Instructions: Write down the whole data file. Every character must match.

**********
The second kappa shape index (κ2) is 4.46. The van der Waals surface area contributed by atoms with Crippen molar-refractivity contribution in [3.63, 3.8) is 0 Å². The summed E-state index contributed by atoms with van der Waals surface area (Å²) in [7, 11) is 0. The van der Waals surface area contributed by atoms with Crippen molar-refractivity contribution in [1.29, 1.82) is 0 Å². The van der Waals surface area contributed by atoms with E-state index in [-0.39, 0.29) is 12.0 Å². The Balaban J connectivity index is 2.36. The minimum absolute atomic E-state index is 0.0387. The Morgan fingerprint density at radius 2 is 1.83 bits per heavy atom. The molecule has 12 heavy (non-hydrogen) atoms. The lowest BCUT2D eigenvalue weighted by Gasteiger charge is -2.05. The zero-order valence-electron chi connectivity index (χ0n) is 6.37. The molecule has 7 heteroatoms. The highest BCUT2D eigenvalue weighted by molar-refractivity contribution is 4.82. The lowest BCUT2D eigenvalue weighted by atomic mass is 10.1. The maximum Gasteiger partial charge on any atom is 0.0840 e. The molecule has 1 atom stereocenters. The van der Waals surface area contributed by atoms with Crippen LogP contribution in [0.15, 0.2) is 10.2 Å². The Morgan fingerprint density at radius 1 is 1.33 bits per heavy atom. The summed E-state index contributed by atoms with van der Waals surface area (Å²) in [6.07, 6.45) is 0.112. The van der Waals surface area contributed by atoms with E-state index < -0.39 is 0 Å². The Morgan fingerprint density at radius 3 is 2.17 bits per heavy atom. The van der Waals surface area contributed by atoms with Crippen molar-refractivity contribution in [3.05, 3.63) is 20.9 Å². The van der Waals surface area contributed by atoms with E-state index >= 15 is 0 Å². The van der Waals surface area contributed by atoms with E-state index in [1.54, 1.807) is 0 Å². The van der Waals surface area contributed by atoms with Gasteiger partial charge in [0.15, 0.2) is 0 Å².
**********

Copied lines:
The second kappa shape index (κ2) is 4.46. The van der Waals surface area contributed by atoms with Crippen molar-refractivity contribution in [3.63, 3.8) is 0 Å². The summed E-state index contributed by atoms with van der Waals surface area (Å²) in [7, 11) is 0. The van der Waals surface area contributed by atoms with Crippen molar-refractivity contribution in [1.29, 1.82) is 0 Å². The van der Waals surface area contributed by atoms with E-state index in [-0.39, 0.29) is 12.0 Å². The Balaban J connectivity index is 2.36. The minimum absolute atomic E-state index is 0.0387. The Morgan fingerprint density at radius 2 is 1.83 bits per heavy atom. The molecule has 12 heavy (non-hydrogen) atoms. The lowest BCUT2D eigenvalue weighted by Gasteiger charge is -2.05. The zero-order valence-electron chi connectivity index (χ0n) is 6.37. The molecule has 7 heteroatoms. The highest BCUT2D eigenvalue weighted by molar-refractivity contribution is 4.82. The lowest BCUT2D eigenvalue weighted by atomic mass is 10.1. The maximum Gasteiger partial charge on any atom is 0.0840 e. The molecule has 1 atom stereocenters. The van der Waals surface area contributed by atoms with Crippen LogP contribution in [0.15, 0.2) is 10.2 Å². The Morgan fingerprint density at radius 1 is 1.33 bits per heavy atom. The summed E-state index contributed by atoms with van der Waals surface area (Å²) in [6.07, 6.45) is 0.112. The van der Waals surface area contributed by atoms with E-state index < -0.39 is 0 Å². The Morgan fingerprint density at radius 3 is 2.17 bits per heavy atom. The van der Waals surface area contributed by atoms with Crippen molar-refractivity contribution in [3.05, 3.63) is 20.9 Å². The van der Waals surface area contributed by atoms with E-state index >= 15 is 0 Å². The van der Waals surface area contributed by atoms with E-state index in [1.54, 1.807) is 0 Å². The van der Waals surface area contributed by atoms with Gasteiger partial charge in [0.15, 0.2) is 0 Å².